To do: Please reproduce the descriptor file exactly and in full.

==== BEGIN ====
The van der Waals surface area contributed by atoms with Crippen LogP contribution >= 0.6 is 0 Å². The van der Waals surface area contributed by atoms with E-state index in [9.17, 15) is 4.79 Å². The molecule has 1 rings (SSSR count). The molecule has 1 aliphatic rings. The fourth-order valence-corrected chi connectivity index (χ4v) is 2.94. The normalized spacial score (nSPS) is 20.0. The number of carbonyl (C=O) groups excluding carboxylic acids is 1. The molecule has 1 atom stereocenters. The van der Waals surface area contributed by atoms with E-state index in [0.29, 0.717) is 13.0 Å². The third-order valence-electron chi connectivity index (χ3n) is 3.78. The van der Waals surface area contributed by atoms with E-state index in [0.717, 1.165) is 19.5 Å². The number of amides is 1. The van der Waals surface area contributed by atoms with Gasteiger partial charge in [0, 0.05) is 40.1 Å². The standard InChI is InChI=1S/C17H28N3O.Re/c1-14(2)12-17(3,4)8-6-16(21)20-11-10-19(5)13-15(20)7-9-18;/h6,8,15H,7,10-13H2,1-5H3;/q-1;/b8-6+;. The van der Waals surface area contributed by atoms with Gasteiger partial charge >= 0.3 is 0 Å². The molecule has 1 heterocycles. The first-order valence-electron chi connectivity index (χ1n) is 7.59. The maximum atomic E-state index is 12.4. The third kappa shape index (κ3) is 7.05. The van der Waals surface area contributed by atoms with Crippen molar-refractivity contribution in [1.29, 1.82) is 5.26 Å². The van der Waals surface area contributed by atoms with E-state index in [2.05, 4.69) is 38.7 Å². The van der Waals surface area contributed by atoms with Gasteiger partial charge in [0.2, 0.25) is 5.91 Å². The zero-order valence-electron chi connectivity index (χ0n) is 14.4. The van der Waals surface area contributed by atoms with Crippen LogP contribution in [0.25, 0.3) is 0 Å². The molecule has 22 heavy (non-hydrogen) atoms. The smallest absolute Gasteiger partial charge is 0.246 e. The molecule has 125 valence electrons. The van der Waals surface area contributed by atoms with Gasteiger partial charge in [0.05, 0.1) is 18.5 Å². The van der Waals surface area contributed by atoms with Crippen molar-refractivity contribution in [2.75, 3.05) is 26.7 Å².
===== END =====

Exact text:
The van der Waals surface area contributed by atoms with Crippen LogP contribution >= 0.6 is 0 Å². The van der Waals surface area contributed by atoms with E-state index in [9.17, 15) is 4.79 Å². The molecule has 1 rings (SSSR count). The molecule has 1 aliphatic rings. The fourth-order valence-corrected chi connectivity index (χ4v) is 2.94. The normalized spacial score (nSPS) is 20.0. The number of carbonyl (C=O) groups excluding carboxylic acids is 1. The molecule has 1 atom stereocenters. The van der Waals surface area contributed by atoms with E-state index in [0.29, 0.717) is 13.0 Å². The third-order valence-electron chi connectivity index (χ3n) is 3.78. The van der Waals surface area contributed by atoms with E-state index in [0.717, 1.165) is 19.5 Å². The number of amides is 1. The van der Waals surface area contributed by atoms with Gasteiger partial charge in [0, 0.05) is 40.1 Å². The standard InChI is InChI=1S/C17H28N3O.Re/c1-14(2)12-17(3,4)8-6-16(21)20-11-10-19(5)13-15(20)7-9-18;/h6,8,15H,7,10-13H2,1-5H3;/q-1;/b8-6+;. The van der Waals surface area contributed by atoms with Gasteiger partial charge >= 0.3 is 0 Å². The molecule has 1 heterocycles. The first-order valence-electron chi connectivity index (χ1n) is 7.59. The maximum atomic E-state index is 12.4. The third kappa shape index (κ3) is 7.05. The van der Waals surface area contributed by atoms with Crippen molar-refractivity contribution in [1.29, 1.82) is 5.26 Å². The van der Waals surface area contributed by atoms with E-state index in [2.05, 4.69) is 38.7 Å². The van der Waals surface area contributed by atoms with Gasteiger partial charge in [0.2, 0.25) is 5.91 Å². The zero-order valence-electron chi connectivity index (χ0n) is 14.4. The van der Waals surface area contributed by atoms with Crippen LogP contribution in [0.25, 0.3) is 0 Å². The molecule has 22 heavy (non-hydrogen) atoms. The smallest absolute Gasteiger partial charge is 0.246 e. The molecule has 125 valence electrons. The van der Waals surface area contributed by atoms with Gasteiger partial charge in [0.05, 0.1) is 18.5 Å². The van der Waals surface area contributed by atoms with Crippen molar-refractivity contribution in [2.75, 3.05) is 26.7 Å².